Argall v. Commissioner of Social Security, No. 2:2016cv00031 - Document 21 (W.D. Mich. 2017)

Court Description: OPINION ; signed by Magistrate Judge Timothy P. Greeley (Magistrate Judge Timothy P. Greeley, jas)
Download PDF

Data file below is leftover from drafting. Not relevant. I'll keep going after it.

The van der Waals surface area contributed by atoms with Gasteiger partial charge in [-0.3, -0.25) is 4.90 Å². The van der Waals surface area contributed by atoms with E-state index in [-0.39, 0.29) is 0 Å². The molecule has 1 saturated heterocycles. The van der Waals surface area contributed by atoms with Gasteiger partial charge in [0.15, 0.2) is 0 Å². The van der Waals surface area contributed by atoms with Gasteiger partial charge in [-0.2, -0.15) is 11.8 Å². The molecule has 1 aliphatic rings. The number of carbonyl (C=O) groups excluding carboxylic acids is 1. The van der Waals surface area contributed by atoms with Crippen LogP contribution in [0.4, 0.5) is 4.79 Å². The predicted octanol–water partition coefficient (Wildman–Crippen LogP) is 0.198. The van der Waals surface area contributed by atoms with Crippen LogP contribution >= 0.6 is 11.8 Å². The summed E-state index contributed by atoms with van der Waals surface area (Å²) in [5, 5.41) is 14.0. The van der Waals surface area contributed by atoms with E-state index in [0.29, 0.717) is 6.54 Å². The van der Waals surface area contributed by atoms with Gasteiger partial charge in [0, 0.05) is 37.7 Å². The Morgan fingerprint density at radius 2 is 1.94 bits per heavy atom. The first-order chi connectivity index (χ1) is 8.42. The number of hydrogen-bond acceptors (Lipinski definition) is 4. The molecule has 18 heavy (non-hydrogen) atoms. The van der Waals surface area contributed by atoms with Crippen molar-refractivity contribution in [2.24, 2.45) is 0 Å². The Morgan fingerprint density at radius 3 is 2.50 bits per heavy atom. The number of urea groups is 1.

UNITED STATES OF AMERICA UNITED STATES DISTRICT COURT FOR THE WESTERN DISTRICT OF MICHIGAN NORTHERN DIVISION DARIN ARGALL, Plaintiff, Case No. 2:16-cv-31 HON. TIMOTHY P. GREELEY v. NANCY A. BERRYHILL, ACTING COMMISSIONER OF SOCIAL SECURITY, Defendant. ___________________________________/ OPINION This is a social security action brought under 42 U.S.C. § 405(g) seeking judicial review of a final decision by the Commissioner of the Social Security Administration (Commissioner).1 Plaintiff Darin Argall filed an initial brief on October 21, 2016 (ECF No. 16) and a supplemental brief on November 7, 2016 (ECF No. 18). Defendant filed a response on November 22, 2016. (ECF No. 19.) Plaintiff did not filed a reply. The matter is now ready for a decision. 2 Plaintiff alleges that he became disabled on August 6, 2012. On July 10, 2013, Plaintiff Darin Argall filed an application for disability insurance benefits under Title II of the Social Security Act. (ECF No. 7-2, PageID.52.) In his initial application for disability benefits, Plaintiff alleged that he was disabled because of “fractured ribs, separated clavicle, bulging discs, 1 Pursuant Federal Rule of Civil Procedure 25(d), the caption in this case has been updated to reflect that Nancy A. Berryhill is now the Acting Commissioner of Social Security. 2 Both parties consented to proceed before a Magistrate Judge. ECF No. 10. separated left shoulder, damaged lungs, blood line through heart, damaged right hand and wrist, 2 hernia surgeries, chronic pain, difficulty turning neck or back, and learning disabilities.” (ECF No. 7-4, PageID.118.) On October 15, 2013, Plaintiff’s application was denied. (PageID.118.) On December 17, 2013, Plaintiff filed a Title XVI application for supplemental security income and a written request for an administrative hearing before an Administrative Law Judge (ALJ). (PageID.122.) The ALJ held a hearing on September 10, 2015, in which Plaintiff was represented by a non-lawyer. (ECF No. 7-2, PageID.70.) At the hearing, Plaintiff testified that he was thirtysix years old and had a GED. (PageID.76.) He stated that he used to work as a mason and was injured at work on August 6, 2012. Plaintiff worked for three days after his injury, but could not continue to work because the pain was too severe. (PageID.76.) As a result of the injury, Plaintiff received an $80,000 workers compensation settlement. (PageID.77.) Since the injury, Plaintiff spends most of the day “watching TV or not doing a whole lot.” (PageID.79.) Plaintiff tried physical therapy for a period of time, but it was not helpful. (PageID.85-86.) He testified that he struggles with performing daily tasks and can only walk one block, stand for one hour, or sit for one hour before needing breaks because of the pain. (PageID.91-92.) In addition to Plaintiff’s testimony, a vocational expert—Dr. Jacquelyn E. Wenkman—testified at the hearing. (PageID.95-98.) The ALJ asked Dr. Wenkman whether a person of the Plaintiff’s age, education, and work experience could work as a mason with the following non-exertional limitations: no climbing ladders, ropes, or scaffolds; moderate exposure to moving machinery and unprotected heights; limited reaching with upper right extremity; and allowing ten percent of work day off task. (PageID.95-96.) Dr. Wenkman responded “no.” (PageID.96.) However, Dr. Wenkman stated that a person with the same limitations could perform 2 light level jobs including: lobby attendant (87,000 positions); cafeteria attendant (225,000 positions); and machine tender (168,000 positions). (PageID.96.) In addition, Dr. Wenkman testified that a person with the same limitations could perform the following sedentary level positions: lobby or building attendant (17,000 positions); machine tending (22,000 positions); clerk (79,000 positions); and office helper (99,000 positions). (PageID.96.) Dr. Wenkman also stated that if the person was off task fifteen percent of the workday, the potential jobs would be eliminated. (PageID.96-97.) On November 9, 2015, the ALJ issued a written decision denying Plaintiff’s claim for benefits. (ECF No. 7-2, PageID.49.) The ALJ found that Plaintiff could perform jobs that existed in significant numbers in the national economy given Plaintiff’s residual functional capacity (RFC). (PageID.63.) Therefore, the ALJ concluded that Plaintiff was not under a “disability,” as defined by the Social Security Act, 20 C.F.R. § 404.1520(g), from August 6, 2012 to the date of the decision. (PageID.63.) Plaintiff subsequently appealed to the Appeals Council, which denied his request for review on December 29, 2015. (ECF No. 7-2, PageID.25.) Plaintiff now seeks judicial review of the agency’s final decision denying her request for disability benefits. “Our review of the ALJ’s decision is limited to whether the ALJ applied the correct legal standards and whether the findings of the ALJ are supported by substantial evidence.” Winslow v. Comm’r of Soc. Sec., 566 Fed. App’x 418, 420 (6th Cir. 2014) (quoting Blakley v. Comm’r of Soc. Sec., 581 F.3d 399, 405 (6th Cir. 2009)); see also 42 U.S.C. § 405(g). Substantial evidence is defined as more than a mere scintilla of evidence but “such relevant evidence that a reasonable mind might accept as adequate to support a conclusion.” Jones v. Sec’y, Health & Human Servs., 945 F.2d 1365, 1369 (6th Cir. 1991). This Court is not permitted 3 to try the case de novo, nor resolve conflicts in the evidence and cannot decide questions of credibility. Brainard v. Sec’y of Health & Human Servs., 889 F.2d 679, 681 (6th Cir. 1989); see Jones v. Comm’r of Soc. Sec., 336 F.3d 469, 475 (6th Cir. 2003) (noting the ALJ’s decision cannot be overturned if sufficient evidence supports the decision regardless of whether evidence also supports a contradictory conclusion). This Court is required to examine the administrative record as a whole and affirm the Commissioner’s decision if it is supported by substantial evidence, even if this Court would have decided the matter differently. See Kinsella v. Schweiker, 708 F.2d 1058, 1059 (6th Cir. 1983); see also Mullen v. Bowen, 800 F.2d 535, 545 (6th Cir. 1986) (holding that the court must affirm a Commissioner even if substantial evidence would support the opposite conclusion). The ALJ must employ a five-step sequential analysis to determine if Plaintiff is under a disability as defined by the Social Security Act. Warner v. Comm’r of Soc. Sec., 375 F.3d 387, 390 (6th Cir. 2004). At step one, the ALJ determines whether the claimant can still perform substantial gainful activity. 20 C.F.R. § 404.1520(a)(4)(i). At step two, the ALJ determines whether the claimant’s impairments are considered “severe.” 20 C.F.R. § 404.1520(a)(4)(ii). At step three, the ALJ determines whether the claimant’s impairments meet or equal a listing in 20 C.F.R. part 404, Subpart P, Appendix 1. 20 C.F.R. § 404.1520(a)(4)(iii). At step four, the ALJ determines whether the claimant has the residual functional capacity to still perform past relevant work. 20 C.F.R. § 404.1520(a)(4)(iv). At step five, the ALJ determines whether a significant number of other jobs exist in the national economy that the claimant can perform. 20 C.F.R. § 404.1520(a)(4)(v). If the ALJ determines Plaintiff is not disabled under any step, the analysis ceases and Plaintiff is declared as such. 20 C.F.R § 404.1520(a). 4 In this case, the ALJ correctly applied the five-step analysis. At step one, the ALJ determined that Plaintiff had not engaged in substantial gainful activity since August 6, 2012, the alleged onset date. (ECF No. 7-2, PageID.54.) At step two, the ALJ determined that Plaintiff had the following severe impairments: degenerative disc disease; degenerative joint disease, and status post left sternoclavicular joint sprain. (PageID.54.) The ALJ found that Plaintiff’s chronic wrist pain was not a severe impairment because Plaintiff injured his wrist in 2011 and had returned to work as a mason with normal strength prior to the August 6, 2012, injury. (PageID.55.) The ALJ also found that Plaintiff’s muscle aches and pains were not a severe impairment. (PageID.55.) Although Plaintiff was diagnosed with fibromyalgia, the ALJ found that Plaintiff was diagnosed in 2015 and did not meet the duration requirement in 20 C.F.R. § 404.1509. (PageID.55.) Moreover, the ALJ found that Plaintiff’s medical examinations “show good musculoskeletal and neurologic function.” (PageID.55.) At step three, the ALJ determined that Plaintiff’s impairments or a combination of impairments did not meet or medically equal the severity of one of the listed impairments in 20 C.F.R. part 404, Subpart P, Appendix 1. (PageID.55.) The ALJ made this determination after comparing Plaintiff’s back and neck injuries to the criteria listed under 1.04, and Plaintiff’s sternoclavicular injuries to the criteria listed under 1.02. (PageID.55.) At step four, the ALJ determined Plaintiff has the residual functional capacity (RFC) to perform light work, as defined in 20 C.F.R. §§ 404.1567(b) and 416.967(b), with the additional limitations of: “no climbing of ladders, ropes or scaffolds, only frequent overhead reaching with the right upper extremity, must avoid moderate exposure to the use of moving machinery and unprotected heights, and allow off task 10% of the workday in addition to regular 5 breaks.” (PageID.55.) This determination was based on a thorough review of Plaintiff’s medical records. Relying on Plaintiff’s x-rays and MRIs, as well as, medical reports from Plaintiff’s shoulder specialist and rehabilitation specialist, the ALJ found that Plaintiff suffered from degenerative processes of the neck and back, and a sternoclavicular injury. (PageID.56-59.) The ALJ also found that Plaintiff was more active than he alleged in his function reports and his testimony at the hearing. (PageID.59-60.) The ALJ noted that some of the medical records indicated that Plaintiff is capable of performing some forms of work but that he did not want to work a “desk job.” (PageID.60.) Finally, the ALJ explained that he afforded little weight to some of the medical records because the records were vague and/or largely inconsistent with Plaintiff’s other medical records. (PageID.60-62.) At step five, the ALJ determined that there were jobs that existed in significant numbers in the national economy that Plaintiff could perform. (PageID.63.) The ALJ relied on the vocational expert’s testimony that Plaintiff could perform light work jobs including: lobby attendant (87,000 positions); cafeteria attendant (225,000 positions); and machine tender (168,000 positions). (PageID.63.) Therefore, the ALJ concluded that Plaintiff was not disabled during the time period from his alleged onset date through the date of the decision. (PageID.63.) Although Plaintiff filed an initial brief and a supplemental brief, he does not advance any specific arguments challenging the Commissioner’s final decision. Instead, Plaintiff broadly asserts that he has “significant” and “disabling” injuries that prevents him from returning to work or performing other work and attached twenty-five pages of medical records. The medical records that Plaintiff submitted can be separated into three categories: (1) medical records that predate the Commissioner’s final decision but were not part of the certified administrative record (PageID.613, 615, 621-23, 625-628); (2) medical records that postdate the Commissioner’s final 6 decision and were not part of the certified administrative record (PageID.603-604, 616); and (3) medical records that were part of the certified administrative record (PageID.605-612, 614, 624, 629-630). With respect to the first two categories of medical records, Plaintiff is submitting new evidence and is essentially requesting a sentence six remand. Under sentence six of 42 U.S.C. § 405(g), the court “may at any time order additional evidence to be taken before the Commissioner of Social Security, but only upon a showing that there is new evidence which is material and that there is good cause for the failure to incorporate such evidence into the record in a prior proceeding . . . .” Thus, Plaintiff must show that (1) the evidence is new, (2) the evidence is material, and (3) there is good cause for the failure to incorporate such evidence into the record. First, “evidence is new only if it was ‘not in existence or available to the claimant at the time of the administrative proceeding.’” Foster v. Halter, 279 F.3d 348, 357 (6th Cir. 2001) (quoting Sullivan v. Finkelstein, 496 U.S. 617, 626 (1990)). Second, “evidence is ‘material’ only if there is ‘a reasonable probability that the Secretary would have reached a different disposition of the disability claim if presented with the new evidence.’” Id. (quoting Sizemore v. Sec’y of Health & Human Servs., 865 F.2d 709, 711 (6th Cir. 1988)). Third, “[a] claimant shows ‘good cause’ by demonstrating a reasonable justification for the failure to acquire and present the evidence for inclusion in the hearing before the ALJ.” Id. The Sixth Circuit has taken a “harder line” on the good cause test, and requires a claimant to present a valid reason for failing to obtain a medical evaluation prior to the hearing. Oliver v. Sec’y of Health & Human Servs., 804 F.2d 964, 966 (6th Cir. 1986); see also Willis v. Sec’y of Health & Human Servs., 727 F.2d 551, 554 (6th Cir. 1984). The party seeking remand bears the burden of showing that a remand is appropriate. Foster, 279 F.3d at 357. 7 Here, Plaintiff has failed to meet his burden to show that a sentence six remand is warranted. As described above, Plaintiff broadly asserts that he is disabled and attached several pages of medical records. He does not describe why the records that predated the Commissioner’s decision were not included in the record. Thus, Plaintiff fails to establish that the predated records meet the “new” and “good cause” requirements to warrant a sentence six remand. In addition, although the medical records that postdated the Commissioner’s decision are considered “new,” Plaintiff does not meet the “good cause” requirement because he did not offer any reason for failing to obtain these medical evaluations prior to the date of the Commissioner’s decision. In addition, Plaintiff has failed to show that both the predated and postdated medical records are “material” and would have any reasonable probably of altering the Commissioner’s decision. Several of the medical records are consistent with Plaintiff’s prior medical records. For example, on September 8, 2016, a doctor determined that Plaintiff had degenerative disc disease and recommended that Plaintiff start a conditioning program. (PageID.603-04.) In addition, some of the medical records seem to actually contradict Plaintiff’s argument that he is disabled. For example, Plaintiff submitted a June 2015 Michigan Department of Human Services medical assessment in which a medical consultant determined that Plaintiff was not disabled. (PageID.621.) The medical consultant found that Plaintiff could lift twenty pounds occasionally and ten pounds frequently in a workplace setting, which is consistent with the Commissioner’s decision that Plaintiff can perform light work. Further, with respect to the medical records that were already part of the administrative record, it is unclear what part of the Commissioner’s decision that Plaintiff is challenging. Nonetheless, the Court finds that there is substantial evidence to support the Commissioner’s decision that Plaintiff is not disabled. As discussed above, the ALJ correctly 8 applied the five-step analysis in this case. In addition, the ALJ’s examination of Plaintiff’s medical records is thorough and complete. Over the past several years, Plaintiff has routinely sought medical treatment for his injuries from various doctors including: primary providers, shoulder and rehabilitation specialists, and emergency room doctors. Based on these medical records, the ALJ found that Plaintiff suffered from degenerative processes of the neck and back, as well as a sternoclavicular injury. The ALJ stated: In sum, the medical records document the degenerative processes of the claimant’s neck and back along with the sternoclavicular injury. The undersigned has accommodated these conductions by reducing the claimant to light work except no climbing of ladders, ropers or scaffolds, only frequent overhead reaching with the right upper extremity, must avoid moderate exposure to the use of moving machinery and unprotected heights, and allowed off task 10% of the workday in addition to regular breaks. The elimination of ladders, ropes or scaffolds and exposure to use of moving machinery and unprotected heights accounts for his chronic use of narcotics for pain control. The limitation on frequent overhead reaching with the right upper extremity considers any radicular symptoms associated with his neck pain. (ECF No. 7-7, PageID.420.) The additional time off task addresses his complaints of ongoing, significant pain and his use of chronic narcotic pain medication. (ECF No. 7-2, PageID.59) (citation updated). Plaintiff’s injuries restrict his movements and undoubtedly cause him pain. However, as the ALJ detailed, the medical records suggest that Plaintiff overstates his pain and symptoms. For example, in January 2013, Plaintiff was examined by a rehabilitation specialist. (ECF No. 7-8, PageID.569.) The specialist noted that during a formal cervical spine examination, Plaintiff could “extend, flex or rotate the cervical spine right or left” ten degrees, but it was painful. However, the specialist also noted that when casually observed, Plaintiff appeared to rotate the cervical spine at least 30 degrees without any pain. Similarly, in December 2012, Plaintiff complained of a constant popping sensation in his left shoulder. (ECF No. 7-8, PageID.564.) 9 However, when he was examined by a shoulder specialist, Plaintiff could not reproduce the popping sensation. Furthermore, the medical records indicate that Plaintiff is more active than he alleged at the hearing. In the decision, the ALJ summarized some of these records: [I]n November 2012, he indicated that his injury did not have an impact on his mobility, bathing, dressing, feeding/swallowing, toileting, grooming/hygiene, or communication abilities (ECF No. 7-8, PageID.543). He reported to his treating provider in October 2013 that he was helping a friend with a trailer (ECF No. 7-7, PageID.445) and in November that he shingled a roof and had been getting firewood ready for winter (ECF No. 7-7, PageID.442). In June 2014, he told his treating provider that he was performing masonry work. He indicated he was letting others do the heavy lifting (ECF No. 7-7, PageID.438). In February 2015, he told his primary care provider that he primarily heated his house with wood and, while someone else splits his wood for him, he was generally able to carry the wood in to his house (ECF No. 7-7, PageID.475). He also indicated that he would occasionally do the dishes, though his daughter will help with this task. ECF No. 7-2, PageID.59-60. (citations updated). In addition, the ALJ did not err when he afforded less weight to the medical opinions of some of Plaintiff’s treating physicians. A treating physician’s medical opinion is generally entitled to great weight when evaluating a patient’s alleged disability. Buxton v. Halter, 246 F.3d 762, 773 (6th Cir. 2001). The ALJ must give controlling weight to a treating physician’s medical opinion when the opinion “is well-supported by medically acceptable clinical and laboratory diagnostic techniques and is not inconsistent with the other substantial evidence in your case record.” 20 C.F.R. § 404.1527(c)(2); see also Gayheart v. Comm’r of Soc. Sec., 710 F.3d 365, 376 (6th Cir. 2013); Wilson v. Comm’r of Soc. Sec., 378 F.3d 541, 544 (6th Cir. 2004); Buxton, 246 F.3d at 773. When an ALJ decides to not give a treating physician’s opinion controlling weight, the ALJ must provide “good reasons” for doing so. Gayheart, 710 F.3d at 376. The ALJ 10 must ascertain the proper weight to afford a medical opinion by considering the following factors: “the length, frequency, nature, and extent of the treatment relationship; the supportability and consistency of the physician’s conclusions; [and] the specialization of the physician.” Rogers v. Comm’r of Soc. Sec., 486 F.3d 234, 242 (6th Cir. 2007); see also 20 C.F.R. § 404.1527(c). However, “an exhaustive factor-by-factor analysis” is not required. See Francis v. Comm'r of Soc. Sec., 414 Fed. App’x. 802, 804 (6th Cir. 2011). Here, the ALJ gave a thorough, well-reasoned, and complete explanation for the weight he afforded the medical opinions of Plaintiff’s treating physicians. First, the ALJ gave little weight to Dr. Christopher Dehlin’s medical opinion that Plaintiff could work four hours per day and required two days off per month due to Plaintiff’s physical limitations. The ALJ explained: Dr. Dehlin observed and examined the claimant over the course of time, but his assessment is at odds with the medical evidence of record. As to the standing/walking, imaging studies show degenerative process of the spine, but the claimant generally walks with a normal gait and exhibits no deficits in lower extremity musculoskeletal or neurologic function that could contribute to such significant standing/walking limitations (ECF No. 7-7, PageID.389400, 412-446, 448-501.) As to lifting, the shoulder specialist could not appreciate the “popping” or instability the claimant was reporting (ECF No. 7-8, PageID.564) and examination otherwise generally show normal strength, bulk and tone in the muscles of extremities; intact sensation; 2+ reflexes through absent ankle jerks at times; and, normal coordination (ECF No. 7-7, PageID.436-446, 448-501.) Regarding the claimant’s sitting capacity, he has generally been noted to be seated comfortably in the examination chair (ECF No. 7-7, PageID.389-400.) In terms of the claimant’s attention/concentration, persistence or pace, and ability to deal with work stress, examination have produced no evidence of ongoing cognitive deficits that would require significant limitations in these areas (ECF No. 7-7, PageID.389-400, 448-491; ECF No. 7-8, PageID.504-551.) The undersigned allowed for additional time off task in response to the claimant’s partially credible subjective pain complaints. As to Dr. Dehlin’s indication that the claimant could only work for four hours a day, it is not in keeping with the above 11 cited evidence reflecting relatively good function on examination in a setting of possible symptom amplification and symptoms of an undetermined etiology (ECF No. 7-8, PageID.504-551.) Finally, Dr. Dehlin’s allowance for additional absences per month is speculative. The record does not include frequent no shows or cancelations that would give rise to an opinion that the claimant is not capable of meeting his obligations. ECF No. 7-2, PageID.60. (citations updated). Relying on similar reasons, the ALJ gave little weight to Dr. J. Bryan Dixon’s March 2014 opinion that Plaintiff could not return to work because he needed “significant modifications” to accommodate his shoulder and neck pain. (ECF No. 7-2, PageID.61.) Again, the ALJ found that Dr. Dixon’s opinion was contrary to the majority of Plaintiff’s medical records. The ALJ also noted that the opinion was vague because it failed to identity or define the meaning of “significant modifications.” Next, the ALJ gave little weight to Dr. Jonathan Robertson’s medical opinion that Plaintiff could work only two hours per day and required four days off per month because it was also contrary to the majority of Plaintiff’s medical records. (ECF No. 7-2, PageID.61.) However, the ALJ afforded some weight to Dr. Robertson’s opinion that Plaintiff could lift ten pounds and occasionally lift twenty pounds, which is consistent with the ability to perform light work. In addition, the ALJ gave some weight to pain management provider, Dr. Mansour Milk’s medical opinion that Plaintiff should be careful with overhead lifting and avoid any strenuous activity involving his upper extremities. (ECF No. 7-2, PageID.61-62.) The ALJ noted that Dr. Milky “did not preclude overhead lifting, he simply instructed the claimant to be careful with it and the limitation to light work allows for this.” (PageID.62.) Lastly, the ALJ gave little weight to Shoulder Specialist Dr. Jason Doppelt’s December 2012 opinion that Plaintiff could not continue working. (ECF No. 7-2, PageID.62.) 12 The ALJ reasoned that Dr. Doppelt did not appear to have the same opinion after he examined Plaintiff for a second time shortly thereafter. In sum, this Court finds that there is substantial evidence to support the Commissioner’s decision that Plaintiff is not disabled, as defined by the Social Security Administration. Accordingly, the decision of the Commissioner is AFFIRMED and Plaintiff’s request for relief is DENIED. Dated: May 18, 2017 . /s/ Timothy P. Greeley . TIMOTHY P. GREELEY UNITED STATES MAGISTRATE JUDGE 13